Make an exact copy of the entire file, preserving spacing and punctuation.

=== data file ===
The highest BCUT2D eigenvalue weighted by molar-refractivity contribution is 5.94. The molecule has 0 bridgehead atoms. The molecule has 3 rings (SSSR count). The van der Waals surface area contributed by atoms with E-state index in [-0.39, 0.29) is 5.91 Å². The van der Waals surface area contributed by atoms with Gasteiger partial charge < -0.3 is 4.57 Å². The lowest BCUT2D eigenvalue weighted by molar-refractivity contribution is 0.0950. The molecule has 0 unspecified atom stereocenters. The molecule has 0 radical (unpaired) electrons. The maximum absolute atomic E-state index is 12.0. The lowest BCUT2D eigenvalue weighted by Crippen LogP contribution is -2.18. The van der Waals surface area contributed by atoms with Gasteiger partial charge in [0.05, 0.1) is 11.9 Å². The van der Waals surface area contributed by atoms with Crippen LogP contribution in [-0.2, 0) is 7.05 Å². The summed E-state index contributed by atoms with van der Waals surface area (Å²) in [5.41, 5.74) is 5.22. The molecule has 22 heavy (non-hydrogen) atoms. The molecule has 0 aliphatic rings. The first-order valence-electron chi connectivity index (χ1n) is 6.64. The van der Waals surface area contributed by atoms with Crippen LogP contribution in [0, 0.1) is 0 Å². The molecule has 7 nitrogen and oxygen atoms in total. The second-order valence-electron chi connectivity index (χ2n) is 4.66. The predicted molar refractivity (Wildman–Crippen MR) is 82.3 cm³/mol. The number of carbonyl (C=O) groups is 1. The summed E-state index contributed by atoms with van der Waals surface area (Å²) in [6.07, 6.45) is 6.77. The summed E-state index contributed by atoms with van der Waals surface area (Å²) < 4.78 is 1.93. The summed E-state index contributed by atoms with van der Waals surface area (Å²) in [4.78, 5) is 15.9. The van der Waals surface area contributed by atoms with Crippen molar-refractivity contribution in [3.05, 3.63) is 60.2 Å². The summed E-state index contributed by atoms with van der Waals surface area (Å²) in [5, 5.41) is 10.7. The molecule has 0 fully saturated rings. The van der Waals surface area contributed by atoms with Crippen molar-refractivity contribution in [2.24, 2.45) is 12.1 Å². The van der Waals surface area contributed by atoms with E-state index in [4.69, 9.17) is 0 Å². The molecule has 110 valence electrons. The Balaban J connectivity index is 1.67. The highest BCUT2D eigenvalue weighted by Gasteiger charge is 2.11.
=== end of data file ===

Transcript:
The highest BCUT2D eigenvalue weighted by molar-refractivity contribution is 5.94. The molecule has 0 bridgehead atoms. The molecule has 3 rings (SSSR count). The van der Waals surface area contributed by atoms with E-state index in [-0.39, 0.29) is 5.91 Å². The van der Waals surface area contributed by atoms with Gasteiger partial charge < -0.3 is 4.57 Å². The lowest BCUT2D eigenvalue weighted by molar-refractivity contribution is 0.0950. The molecule has 0 unspecified atom stereocenters. The molecule has 0 radical (unpaired) electrons. The maximum absolute atomic E-state index is 12.0. The lowest BCUT2D eigenvalue weighted by Crippen LogP contribution is -2.18. The van der Waals surface area contributed by atoms with Gasteiger partial charge in [0.05, 0.1) is 11.9 Å². The van der Waals surface area contributed by atoms with Crippen LogP contribution in [-0.2, 0) is 7.05 Å². The summed E-state index contributed by atoms with van der Waals surface area (Å²) in [5.41, 5.74) is 5.22. The molecule has 22 heavy (non-hydrogen) atoms. The molecule has 0 aliphatic rings. The first-order valence-electron chi connectivity index (χ1n) is 6.64. The van der Waals surface area contributed by atoms with Crippen LogP contribution in [0, 0.1) is 0 Å². The molecule has 7 nitrogen and oxygen atoms in total. The second-order valence-electron chi connectivity index (χ2n) is 4.66. The predicted molar refractivity (Wildman–Crippen MR) is 82.3 cm³/mol. The number of carbonyl (C=O) groups is 1. The summed E-state index contributed by atoms with van der Waals surface area (Å²) in [6.07, 6.45) is 6.77. The summed E-state index contributed by atoms with van der Waals surface area (Å²) < 4.78 is 1.93. The summed E-state index contributed by atoms with van der Waals surface area (Å²) in [4.78, 5) is 15.9. The van der Waals surface area contributed by atoms with Crippen molar-refractivity contribution in [3.05, 3.63) is 60.2 Å². The summed E-state index contributed by atoms with van der Waals surface area (Å²) in [5, 5.41) is 10.7. The molecule has 0 fully saturated rings. The van der Waals surface area contributed by atoms with Crippen molar-refractivity contribution in [2.24, 2.45) is 12.1 Å². The van der Waals surface area contributed by atoms with E-state index in [4.69, 9.17) is 0 Å². The molecule has 110 valence electrons. The Balaban J connectivity index is 1.67. The highest BCUT2D eigenvalue weighted by Gasteiger charge is 2.11.